The Mayor of 82nd Ave

Organized under East Oakland Building Healthy Communities’ umbrella, the mayor and would-be mayors flocked to Allen Temple Arms located at 82nd Ave. and International Blvd, seeking blessings from Deep-in-the “E.” But first the office seekers had to listen to voices from a medley of residents singing from their life’s hymnal−a song wanting what every citizen deserves−health and well-being.

Reverend Daniel A. Buford was asked to bless the proceedings. He reminded the audience of Allen Temple’s 95-year presence in the community and the church’s commitment to Prophetic Justice, before he prayed. Resident Survey

A  Resident Survey and Score Card each with the same four categories: (1) Housing & Displacement, (2) Food, Community Gardens & Urban Farms, (3) Environment & Transportation and (4) Economic Development & Safety were placed on ALL chairs. The Resident Survey showed: 61% of residents were concerned about housing and displacement; 64 percent were concerned about food, community gardens and urban farms; 68 percent were concerned about the environment and transportation and 54 percent were concerned about economic development and safety.

The 10 candidates present were requested to respond  to two of the four surveyed items. Did the majority of them respond to the community’s highest rated concern – Environment & Transportation? No. Only one candidate, Ms. Courtney Ruby, responded to that concern. However, eight of the 10 candidates responded to Economic Development & Safety, the least- rated concern, and their talking points reverberated the same improvement theme: jobs, education and crime.

The East Oakland Building Healthy Communities provided an online survey for the mayor’s forum after the event. I found the following question insightful: What was your biggest takeaway/learning moment from the Forum? . . . ¿Qué fue la cosa más impresionante que va a llevar o que aprendío del Foro?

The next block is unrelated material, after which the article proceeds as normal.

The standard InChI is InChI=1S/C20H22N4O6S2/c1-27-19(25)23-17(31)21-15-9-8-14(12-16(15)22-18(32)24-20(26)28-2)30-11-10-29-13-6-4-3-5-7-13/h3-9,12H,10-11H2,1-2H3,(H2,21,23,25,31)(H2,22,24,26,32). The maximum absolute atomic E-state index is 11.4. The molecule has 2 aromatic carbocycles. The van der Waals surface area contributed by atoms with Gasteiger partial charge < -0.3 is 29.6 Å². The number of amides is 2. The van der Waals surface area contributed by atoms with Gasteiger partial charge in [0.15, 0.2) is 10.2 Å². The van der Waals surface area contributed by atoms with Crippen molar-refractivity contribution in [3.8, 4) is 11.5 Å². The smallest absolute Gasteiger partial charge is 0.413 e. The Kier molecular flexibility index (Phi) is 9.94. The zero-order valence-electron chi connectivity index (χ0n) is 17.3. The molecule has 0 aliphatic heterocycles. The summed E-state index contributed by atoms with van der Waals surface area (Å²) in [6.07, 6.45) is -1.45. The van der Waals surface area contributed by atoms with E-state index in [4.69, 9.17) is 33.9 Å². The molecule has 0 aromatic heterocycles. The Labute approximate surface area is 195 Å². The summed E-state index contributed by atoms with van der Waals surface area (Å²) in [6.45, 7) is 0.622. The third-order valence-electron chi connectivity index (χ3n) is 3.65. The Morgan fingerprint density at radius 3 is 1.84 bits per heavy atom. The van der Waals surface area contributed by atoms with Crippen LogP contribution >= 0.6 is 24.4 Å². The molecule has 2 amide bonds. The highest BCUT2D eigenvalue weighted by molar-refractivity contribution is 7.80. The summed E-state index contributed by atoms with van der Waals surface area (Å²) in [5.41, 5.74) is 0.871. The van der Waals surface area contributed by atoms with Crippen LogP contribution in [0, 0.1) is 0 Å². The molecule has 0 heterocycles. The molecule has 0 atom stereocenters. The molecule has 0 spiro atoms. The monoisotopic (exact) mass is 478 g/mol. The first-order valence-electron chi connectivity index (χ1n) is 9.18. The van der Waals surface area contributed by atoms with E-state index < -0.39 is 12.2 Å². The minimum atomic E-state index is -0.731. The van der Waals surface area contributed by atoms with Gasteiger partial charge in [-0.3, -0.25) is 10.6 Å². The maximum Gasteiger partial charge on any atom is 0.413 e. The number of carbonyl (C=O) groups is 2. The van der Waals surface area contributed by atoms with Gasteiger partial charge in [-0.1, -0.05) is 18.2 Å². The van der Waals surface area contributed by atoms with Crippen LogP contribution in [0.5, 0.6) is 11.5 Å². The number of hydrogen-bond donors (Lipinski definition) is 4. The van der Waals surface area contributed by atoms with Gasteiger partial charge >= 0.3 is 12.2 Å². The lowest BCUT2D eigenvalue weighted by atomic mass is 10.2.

I wonder how the audience responded to that question and what impact the forum will have on their vote?

The clock is ticking.

 

 

About Gerald Green

A 19-year cancer survivor, Green released his memoir Life Constricted: To Love, Hugs and Laughter in 2010, which chronicles his family’s saga and victories over his three bouts with cancer: tongue cancer in 1995, neck cancer in 1997 and prostate cancer in 2008. His chapter, Fatherhood Love, appeared in the second edition of Black Fathers an Invisible Presence in America published by Routledge in 2011. Green’s poetry has appeared in the Healing Journey, an on-line publication, and The Monthly, a premier magazine of culture and commerce, has published one of his essays. Green’s writings reflect the importance of early cancer detection and the healthy impact of a loving family. View all posts by Gerald Green →

One Comment

  1. Tom Webb

    Gerald, just catching up on my OV reading. Thanks for this article b/c it gives some substance and context for what we do on the Friday night community walks in deep E!

    Tom Webb

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